Tourism: there will be casualties, but there will be resilience
Inevitably there will be casualties, tourist attractions that simply won’t survive the coronavirus shutdown.
But so too will there be resilience, says Fran Downton, the new chief executive officer of Tourism South East.
“We will have closures,” Fran says. “I think that that’s a certainty. It is just the duration that it goes on for that will show us the extent.
“It is a fairly bleak time, but I think within the industry it is already heart-warming to know that people do rally around each other and that they do support each other. I do think there is a light at the end of the tunnel. We will come out of this. That will inevitably happen. It is just a question of working through it and encouraging all our members to make the best of the government support packages.”
Fran took up her job earlier this year – at a time when nobody could possibly have foreseen the monumental challenges 2020 would bring.
Covering counties including Sussex, Hampshire, Kent, Surrey, Oxfordshire and into Dorset, Tourism South East is the largest regional tourism body outside London: “From the regional tourism point of view, we have more than £12 billion spend coming into the region, based on 2018.”
The tragedy is that, for the foreseeable future, that spend has been completely and utterly wiped out. Inevitably, tourism was one of the first industries to be hit – and arguably it has been hit the hardest of any. When we start to come out of the crisis, it will be crucial to speak with one voice to get government support to get the industry back on its feet, Fran says. For the moment, it is about navigating deeply troubling times: “As a nation, we are not used to living on a day-by-day basis, but that is exactly what we are having to do at the moment, just to see what unfolds in the hope of getting more clarity as to when we might start to get out of this.”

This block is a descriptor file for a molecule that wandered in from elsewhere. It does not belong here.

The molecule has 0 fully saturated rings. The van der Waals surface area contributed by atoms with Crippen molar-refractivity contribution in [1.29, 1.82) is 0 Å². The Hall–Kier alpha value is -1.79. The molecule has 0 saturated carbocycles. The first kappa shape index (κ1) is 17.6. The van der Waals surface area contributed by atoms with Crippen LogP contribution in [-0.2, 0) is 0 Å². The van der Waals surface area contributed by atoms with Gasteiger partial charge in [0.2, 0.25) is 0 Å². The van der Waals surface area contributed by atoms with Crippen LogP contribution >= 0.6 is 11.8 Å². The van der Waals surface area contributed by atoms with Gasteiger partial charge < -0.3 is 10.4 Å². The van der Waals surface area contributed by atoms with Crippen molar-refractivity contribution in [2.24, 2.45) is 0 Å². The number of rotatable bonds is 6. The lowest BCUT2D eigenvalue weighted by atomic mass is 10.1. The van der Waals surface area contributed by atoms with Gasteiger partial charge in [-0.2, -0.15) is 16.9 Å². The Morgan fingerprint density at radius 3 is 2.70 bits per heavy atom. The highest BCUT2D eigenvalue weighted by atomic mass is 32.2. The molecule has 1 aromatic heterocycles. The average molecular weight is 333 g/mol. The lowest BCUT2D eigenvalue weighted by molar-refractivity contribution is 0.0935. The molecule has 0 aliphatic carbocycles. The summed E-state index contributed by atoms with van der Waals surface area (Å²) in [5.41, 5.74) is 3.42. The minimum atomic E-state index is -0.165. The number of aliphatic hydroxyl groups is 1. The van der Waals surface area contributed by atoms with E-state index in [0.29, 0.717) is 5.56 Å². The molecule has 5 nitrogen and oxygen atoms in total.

For tourism, the timing couldn’t possibly be worse. All the tourist attractions have missed out on Easter: “And the more we get towards summer, the harder the loss of revenue will be to sustain.”
The point is that an estimated 70-plus per cent of income for our visitor attractions will come in between April and September – precisely the period which is looking likely to be hardest hit: “As an industry, we have weathered storms in the past, but not on this scale. But there have been crises in the past that we have got through. We had foot and mouth and we have had SARS. They had a far lesser impact, but we were able to recover from them, and when it did happen, it happened fairly rapidly. At the moment, it is just about finding the positives.
“And for the moment, we are really, really proud of what our members are doing. We have got distilleries around our region which have changed their production and are now making hand sanitiser. We have got hoteliers who are giving their rooms to front-line NHS staff and the homeless. And we have transport providers who are doing runs to get help to the vulnerable.”
As for keeping themselves in people’s minds, a lot of visitor attractions are adapting their websites to enable people to enjoy the venues as much as possible from the comfort and safety of their own armchair. There are a number of 360 tours available online; and a number of theatres, including Chichester Festival Theatre, have started to stream past productions. And a number of castles and museums around the country are embracing educational activities for children online. There is a lot of really creative stuff that is coming out. The angle is to keep people engaged until such time as they can visit again safely.”
And before then as we begin to re-emerge, as Fran says, Tourism South East will do its bit to make sure the attractions speak with a collective voice when it comes to making sure the government helps them enter the post-COVID world…